Chris Paul can opt out of the final year of his contract this summer, but don’t expect him to leave the Phoenix Suns for the New York Knicks.
It makes sense that Chris Paul’s name continually comes up in relation to big-market NBA teams like the New York Knicks. The Knicks are used to paying boatloads of money for older point guards, and unlike in years past, they’re actually an attractive free-agency destination these days thanks to Julius Randle, Coach of the Year Tom Thibodeau, their recent playoff appearance and the allure of the Big Apple itself.
According to SNY’s Ian Begley, agents around the NBA “fear” that New York may be a possible landing spot for Paul, who can opt out of the final year and $41.4 million of his contract to become an unrestricted free agent this offseason.
Turning down that much money seems like a risky bet for a 36-year-old point guard with a history of injuries, but Paul played all but two games with the Phoenix Suns this season and has led them back to the NBA Finals for the first time since 1993. Between this remarkable Finals run and last year’s playoff run with the Oklahoma City Thunder, his impact and value to younger teams looking to break through has never been clearer. It makes sense the Knicks would want him as one of their top targets to have a similar effect on New York’s young nucleus.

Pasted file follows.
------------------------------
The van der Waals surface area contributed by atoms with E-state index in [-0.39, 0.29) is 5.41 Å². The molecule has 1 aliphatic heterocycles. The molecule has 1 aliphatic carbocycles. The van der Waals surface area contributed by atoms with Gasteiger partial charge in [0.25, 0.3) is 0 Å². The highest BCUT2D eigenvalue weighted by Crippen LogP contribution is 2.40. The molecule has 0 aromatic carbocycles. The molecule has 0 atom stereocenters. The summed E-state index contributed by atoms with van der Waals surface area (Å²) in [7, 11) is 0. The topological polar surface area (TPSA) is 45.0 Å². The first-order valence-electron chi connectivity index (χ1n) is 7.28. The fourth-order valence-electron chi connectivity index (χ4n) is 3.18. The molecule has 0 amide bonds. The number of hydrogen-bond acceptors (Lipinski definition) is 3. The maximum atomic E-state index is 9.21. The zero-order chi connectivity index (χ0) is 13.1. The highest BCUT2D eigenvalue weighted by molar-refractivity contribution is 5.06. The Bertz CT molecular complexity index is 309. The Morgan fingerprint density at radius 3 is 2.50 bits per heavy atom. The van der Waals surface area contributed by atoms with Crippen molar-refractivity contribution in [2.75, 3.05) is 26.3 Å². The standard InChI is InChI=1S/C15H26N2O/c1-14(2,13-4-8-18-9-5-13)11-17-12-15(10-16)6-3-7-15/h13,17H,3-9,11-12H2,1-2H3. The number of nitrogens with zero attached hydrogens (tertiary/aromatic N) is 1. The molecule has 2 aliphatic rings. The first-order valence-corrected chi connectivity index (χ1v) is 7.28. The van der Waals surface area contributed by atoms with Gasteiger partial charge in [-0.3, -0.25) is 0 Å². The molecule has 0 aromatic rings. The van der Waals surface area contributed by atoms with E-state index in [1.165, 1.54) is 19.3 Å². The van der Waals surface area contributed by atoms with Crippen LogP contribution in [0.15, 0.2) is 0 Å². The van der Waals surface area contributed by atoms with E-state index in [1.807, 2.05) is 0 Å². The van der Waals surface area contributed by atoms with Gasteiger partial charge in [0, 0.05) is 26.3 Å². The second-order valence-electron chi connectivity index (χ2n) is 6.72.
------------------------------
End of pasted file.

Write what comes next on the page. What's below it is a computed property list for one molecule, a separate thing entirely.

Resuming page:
Don’t expect Chris Paul to go anywhere
As much as the Knicks’ interest makes sense, and as much as Paul would undoubtedly have a similar impact on their younger core, it’s highly unlikely CP3 is heading to the Big Apple this summer.
For starters, Paul has spoken glowingly about the Suns organization and his teammates all season long. He wanted to be traded to Phoenix last summer because of what he saw in Devin Booker, a similarly fiery competitor, and their bond has only increased with time and a whole season of success together.
It’s not just the face of the franchise either; Paul has deep relationships with Deandre Ayton, who he said he “genuinely loves” after the two worked through some rough patches early in the season, and he’s said that younger, goofier guys on the team like Mikal Bridges and Cameron Payne are like his kids. The way he raves about his teammates, it’s hard to see him leaving them behind for an entirely new set of youngsters.
Throw in the team success he’s had in Phoenix, where he’ll be playing in his first NBA Finals, plus his relationship with head coach Monty Williams, who coached him in New Orleans early in his career, and it’s hard to see Paul leaving that kind of situation where the culture, team success and personal relationships all align so perfectly.
If he opts out, it will most likely just be to cash in with the Suns, who should absolutely be prepared to offer him a two- or even three-year deal to keep the good vibes going. Yes, paying an aging point guard upwards of $30 million a year is a risk, but given this team’s Finals berth this year, and especially if the Suns win their first-ever championship, it’s hard to see either party wanting to break up a good thing. It would take a nightmare scenario where owner Robert Sarver suddenly got stingy and actively pushed Paul away, which is hard to see happening at this point.
In other words, don’t get your hopes up, Knicks fans.